Numbers are swelled by migrant birds from Iceland during autumn, with  Spiggie Lock hold around a quarter of these birds. A count made by the Shetland bird club in November 2010 revealed 225 present in all parts of the isles.

Friday, 7 September 2012

Shetland orchids

Although 56 species of orchid can be found in the UK, only 10 species have been recorded from Shetland with one of these, the small white orchid now extinct .

The Lesser Twayblade is one of those that is easily overlooked, as it is green and blends in well with the other vegetation.

Fragrant orchid is now very rare, found only in Unst at Baltasound. This is super abundant elsewhere in England.

Frog orchid, is again easily overlooked, as it grows only a few centremeters tall and is green/yellow/red colour. This lovely orchid can be found on the Keen of Hamer in Unst and a few dry coastal sites.

Common Spotted orchid a very prominent orchid growing in marshy areas in Cunningsburgh as well as dry areas such as  on the serpentine debris of Unst.

Heath spotted Orchid - a very common plant of damp moorland

Early Marsh Orchid- only now found in the South mainland although I have yet to find any

Northern Marsh orchid- a very common plant found in marshy and dry areas. Often found along road side verges and in gardens.

Early Purple orchid- found on the serpentine areas of Unst and Fetlar

Bog orchid very rare only found in four places in Yell

It always great to see orchids, you need to spend time to search them out, yet others such as northern marsh orchids can be found close to Tesco in Lerwick. Again people seem to appreciate them in their gardens and when it comes to mowing the grass, they are carefully cut round !!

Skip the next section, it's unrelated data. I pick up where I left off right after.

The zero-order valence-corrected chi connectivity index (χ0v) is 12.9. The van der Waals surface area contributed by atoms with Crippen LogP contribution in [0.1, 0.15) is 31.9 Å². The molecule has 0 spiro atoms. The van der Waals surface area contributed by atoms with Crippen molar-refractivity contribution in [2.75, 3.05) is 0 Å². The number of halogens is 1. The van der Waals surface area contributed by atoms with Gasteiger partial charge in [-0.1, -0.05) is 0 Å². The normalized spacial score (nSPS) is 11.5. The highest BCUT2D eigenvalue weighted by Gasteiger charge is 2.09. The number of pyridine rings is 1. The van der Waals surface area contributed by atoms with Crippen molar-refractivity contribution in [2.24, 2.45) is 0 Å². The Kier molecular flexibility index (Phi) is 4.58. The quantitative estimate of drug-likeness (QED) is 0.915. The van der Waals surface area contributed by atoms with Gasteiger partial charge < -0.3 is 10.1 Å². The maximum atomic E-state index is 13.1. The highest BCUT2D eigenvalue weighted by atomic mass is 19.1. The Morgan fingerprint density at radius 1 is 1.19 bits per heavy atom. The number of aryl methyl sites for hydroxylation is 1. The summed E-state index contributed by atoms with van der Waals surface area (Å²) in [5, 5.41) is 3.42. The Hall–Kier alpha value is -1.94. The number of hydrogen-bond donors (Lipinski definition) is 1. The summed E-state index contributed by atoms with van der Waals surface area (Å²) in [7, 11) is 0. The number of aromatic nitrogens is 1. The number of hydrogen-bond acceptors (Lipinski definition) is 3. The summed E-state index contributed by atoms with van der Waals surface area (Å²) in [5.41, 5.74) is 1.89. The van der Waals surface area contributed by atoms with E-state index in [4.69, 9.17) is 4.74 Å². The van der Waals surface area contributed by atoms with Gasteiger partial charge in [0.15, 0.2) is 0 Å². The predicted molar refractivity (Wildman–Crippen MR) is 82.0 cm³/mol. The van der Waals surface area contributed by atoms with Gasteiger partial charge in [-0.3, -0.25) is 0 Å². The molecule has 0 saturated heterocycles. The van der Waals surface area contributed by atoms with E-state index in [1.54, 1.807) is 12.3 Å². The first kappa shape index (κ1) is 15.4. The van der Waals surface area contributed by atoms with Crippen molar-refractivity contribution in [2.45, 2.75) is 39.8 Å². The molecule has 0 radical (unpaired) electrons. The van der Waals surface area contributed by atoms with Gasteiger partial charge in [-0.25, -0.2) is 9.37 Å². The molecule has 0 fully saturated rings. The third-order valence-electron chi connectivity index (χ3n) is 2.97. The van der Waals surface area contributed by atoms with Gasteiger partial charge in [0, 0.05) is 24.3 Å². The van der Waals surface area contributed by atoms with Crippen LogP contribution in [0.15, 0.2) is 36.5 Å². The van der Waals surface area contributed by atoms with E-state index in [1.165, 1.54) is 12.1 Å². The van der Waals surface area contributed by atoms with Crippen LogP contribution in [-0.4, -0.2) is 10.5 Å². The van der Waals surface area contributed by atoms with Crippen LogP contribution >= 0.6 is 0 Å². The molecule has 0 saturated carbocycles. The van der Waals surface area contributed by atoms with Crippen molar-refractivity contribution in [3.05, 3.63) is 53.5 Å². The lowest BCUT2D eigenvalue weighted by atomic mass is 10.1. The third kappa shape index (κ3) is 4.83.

Saturday, 1 September 2012


Starlings are bold, aggressive noisy birds which can be found throughout Shetland. The Shetland starling
( Sturnus Vulgaris Zetlandicus) is one of 11 species found throughout Europe and Asia.

40 Million of starlings have vanished in Europe since 1980 and is a Red List species, however there is an estimate 20,000 pairs found in the isles.

At a distance starlings look black, but when seen a bit closer they have a iridescent sheen of purple and green. Shetland starlings are slightly larger and have a larger bill although all this is difficult to observe in the field. Also the juvenile starling is much darker than the common starling.
                                          Juv starlings

After the young leave the nest they move to permanent pasture, which is the preferred habitat to feed. In mid - late June I have found 100's of birds feeding in fields above Quendale mill.

In Shetland, starlings are mainly sedentary, although some migration can be found. In winter some European starlings can be found as the migrate through the isles , moving to Scotland leaving the local starling in attendance, mainly feeding around crofts.

It's a great sight to see large flocks of starlings gather, these are called murmurations. It seems along time ago that I saw one of these in Sheffield. It was estimated that about 200, 000 birds gathered for a roost in the early 1980's. Elsewhere I have also come across large flocks common starlings moving around like large swarms of insects.